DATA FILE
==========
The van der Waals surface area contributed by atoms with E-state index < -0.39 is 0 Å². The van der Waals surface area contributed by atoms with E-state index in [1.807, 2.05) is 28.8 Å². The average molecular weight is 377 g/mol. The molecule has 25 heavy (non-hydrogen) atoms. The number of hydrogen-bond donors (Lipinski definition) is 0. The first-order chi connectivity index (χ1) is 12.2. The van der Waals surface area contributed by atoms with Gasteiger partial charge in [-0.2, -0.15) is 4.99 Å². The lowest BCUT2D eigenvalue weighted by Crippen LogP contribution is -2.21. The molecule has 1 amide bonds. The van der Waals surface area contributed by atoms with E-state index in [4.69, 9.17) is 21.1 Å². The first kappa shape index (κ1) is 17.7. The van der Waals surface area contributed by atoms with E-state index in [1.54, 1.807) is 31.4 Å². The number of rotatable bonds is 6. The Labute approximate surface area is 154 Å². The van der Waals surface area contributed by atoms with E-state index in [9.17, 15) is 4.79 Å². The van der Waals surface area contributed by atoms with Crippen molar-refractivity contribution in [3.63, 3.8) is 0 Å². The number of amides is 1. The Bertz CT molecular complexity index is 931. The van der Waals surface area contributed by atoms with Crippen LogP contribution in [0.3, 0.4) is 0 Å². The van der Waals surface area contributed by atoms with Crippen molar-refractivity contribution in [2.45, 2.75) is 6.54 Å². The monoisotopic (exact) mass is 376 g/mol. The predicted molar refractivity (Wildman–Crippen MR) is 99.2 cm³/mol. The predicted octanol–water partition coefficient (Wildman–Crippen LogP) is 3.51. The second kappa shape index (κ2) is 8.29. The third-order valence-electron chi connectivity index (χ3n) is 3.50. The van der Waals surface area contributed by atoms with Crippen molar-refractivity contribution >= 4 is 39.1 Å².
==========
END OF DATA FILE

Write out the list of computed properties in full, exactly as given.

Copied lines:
The van der Waals surface area contributed by atoms with E-state index < -0.39 is 0 Å². The van der Waals surface area contributed by atoms with E-state index in [1.807, 2.05) is 28.8 Å². The average molecular weight is 377 g/mol. The molecule has 25 heavy (non-hydrogen) atoms. The number of hydrogen-bond donors (Lipinski definition) is 0. The first-order chi connectivity index (χ1) is 12.2. The van der Waals surface area contributed by atoms with Gasteiger partial charge in [-0.2, -0.15) is 4.99 Å². The lowest BCUT2D eigenvalue weighted by Crippen LogP contribution is -2.21. The molecule has 1 amide bonds. The van der Waals surface area contributed by atoms with E-state index in [4.69, 9.17) is 21.1 Å². The first kappa shape index (κ1) is 17.7. The van der Waals surface area contributed by atoms with E-state index in [1.54, 1.807) is 31.4 Å². The number of rotatable bonds is 6. The Labute approximate surface area is 154 Å². The van der Waals surface area contributed by atoms with E-state index in [9.17, 15) is 4.79 Å². The van der Waals surface area contributed by atoms with Crippen molar-refractivity contribution in [3.63, 3.8) is 0 Å². The number of amides is 1. The Bertz CT molecular complexity index is 931. The van der Waals surface area contributed by atoms with Crippen LogP contribution in [0.3, 0.4) is 0 Å². The van der Waals surface area contributed by atoms with Crippen molar-refractivity contribution in [2.45, 2.75) is 6.54 Å². The monoisotopic (exact) mass is 376 g/mol. The predicted molar refractivity (Wildman–Crippen MR) is 99.2 cm³/mol. The predicted octanol–water partition coefficient (Wildman–Crippen LogP) is 3.51. The second kappa shape index (κ2) is 8.29. The third-order valence-electron chi connectivity index (χ3n) is 3.50. The van der Waals surface area contributed by atoms with Crippen molar-refractivity contribution >= 4 is 39.1 Å².